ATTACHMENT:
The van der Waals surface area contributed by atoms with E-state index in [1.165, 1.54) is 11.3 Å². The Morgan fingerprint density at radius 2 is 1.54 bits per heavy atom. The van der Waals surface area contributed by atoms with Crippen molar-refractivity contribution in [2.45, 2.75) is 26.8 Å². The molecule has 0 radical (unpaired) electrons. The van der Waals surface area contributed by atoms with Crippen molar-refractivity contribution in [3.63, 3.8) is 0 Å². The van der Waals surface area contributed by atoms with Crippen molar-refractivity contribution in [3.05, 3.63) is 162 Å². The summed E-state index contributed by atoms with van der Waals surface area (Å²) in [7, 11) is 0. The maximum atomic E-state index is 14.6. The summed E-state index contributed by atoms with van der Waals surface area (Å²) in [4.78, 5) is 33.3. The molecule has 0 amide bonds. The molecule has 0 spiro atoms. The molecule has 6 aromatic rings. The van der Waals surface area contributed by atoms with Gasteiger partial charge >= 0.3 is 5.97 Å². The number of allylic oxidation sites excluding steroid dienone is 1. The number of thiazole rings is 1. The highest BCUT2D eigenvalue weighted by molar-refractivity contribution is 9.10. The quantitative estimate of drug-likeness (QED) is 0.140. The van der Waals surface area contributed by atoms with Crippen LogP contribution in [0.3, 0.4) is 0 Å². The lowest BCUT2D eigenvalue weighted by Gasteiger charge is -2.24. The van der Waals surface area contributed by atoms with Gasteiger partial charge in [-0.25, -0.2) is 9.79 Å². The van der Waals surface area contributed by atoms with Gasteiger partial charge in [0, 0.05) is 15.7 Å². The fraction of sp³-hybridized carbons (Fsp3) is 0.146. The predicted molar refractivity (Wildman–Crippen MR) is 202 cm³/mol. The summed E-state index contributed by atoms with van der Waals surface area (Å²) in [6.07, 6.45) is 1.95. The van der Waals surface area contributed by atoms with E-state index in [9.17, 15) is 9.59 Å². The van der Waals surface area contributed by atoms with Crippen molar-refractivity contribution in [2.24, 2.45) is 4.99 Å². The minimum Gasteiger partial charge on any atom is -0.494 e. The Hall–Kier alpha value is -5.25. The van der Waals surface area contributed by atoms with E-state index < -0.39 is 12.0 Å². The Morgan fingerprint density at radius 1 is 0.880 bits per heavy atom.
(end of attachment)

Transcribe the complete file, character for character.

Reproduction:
The van der Waals surface area contributed by atoms with E-state index in [1.165, 1.54) is 11.3 Å². The Morgan fingerprint density at radius 2 is 1.54 bits per heavy atom. The van der Waals surface area contributed by atoms with Crippen molar-refractivity contribution in [2.45, 2.75) is 26.8 Å². The molecule has 0 radical (unpaired) electrons. The van der Waals surface area contributed by atoms with Crippen molar-refractivity contribution in [3.63, 3.8) is 0 Å². The van der Waals surface area contributed by atoms with Crippen molar-refractivity contribution in [3.05, 3.63) is 162 Å². The summed E-state index contributed by atoms with van der Waals surface area (Å²) in [7, 11) is 0. The maximum atomic E-state index is 14.6. The summed E-state index contributed by atoms with van der Waals surface area (Å²) in [4.78, 5) is 33.3. The molecule has 0 amide bonds. The molecule has 0 spiro atoms. The molecule has 6 aromatic rings. The van der Waals surface area contributed by atoms with Gasteiger partial charge >= 0.3 is 5.97 Å². The number of allylic oxidation sites excluding steroid dienone is 1. The number of thiazole rings is 1. The highest BCUT2D eigenvalue weighted by molar-refractivity contribution is 9.10. The quantitative estimate of drug-likeness (QED) is 0.140. The van der Waals surface area contributed by atoms with Crippen LogP contribution in [0.3, 0.4) is 0 Å². The lowest BCUT2D eigenvalue weighted by Gasteiger charge is -2.24. The van der Waals surface area contributed by atoms with Gasteiger partial charge in [-0.25, -0.2) is 9.79 Å². The van der Waals surface area contributed by atoms with Gasteiger partial charge in [0, 0.05) is 15.7 Å². The fraction of sp³-hybridized carbons (Fsp3) is 0.146. The predicted molar refractivity (Wildman–Crippen MR) is 202 cm³/mol. The summed E-state index contributed by atoms with van der Waals surface area (Å²) in [6.07, 6.45) is 1.95. The van der Waals surface area contributed by atoms with E-state index in [9.17, 15) is 9.59 Å². The van der Waals surface area contributed by atoms with Crippen molar-refractivity contribution in [2.24, 2.45) is 4.99 Å². The minimum Gasteiger partial charge on any atom is -0.494 e. The Hall–Kier alpha value is -5.25. The van der Waals surface area contributed by atoms with E-state index < -0.39 is 12.0 Å². The Morgan fingerprint density at radius 1 is 0.880 bits per heavy atom.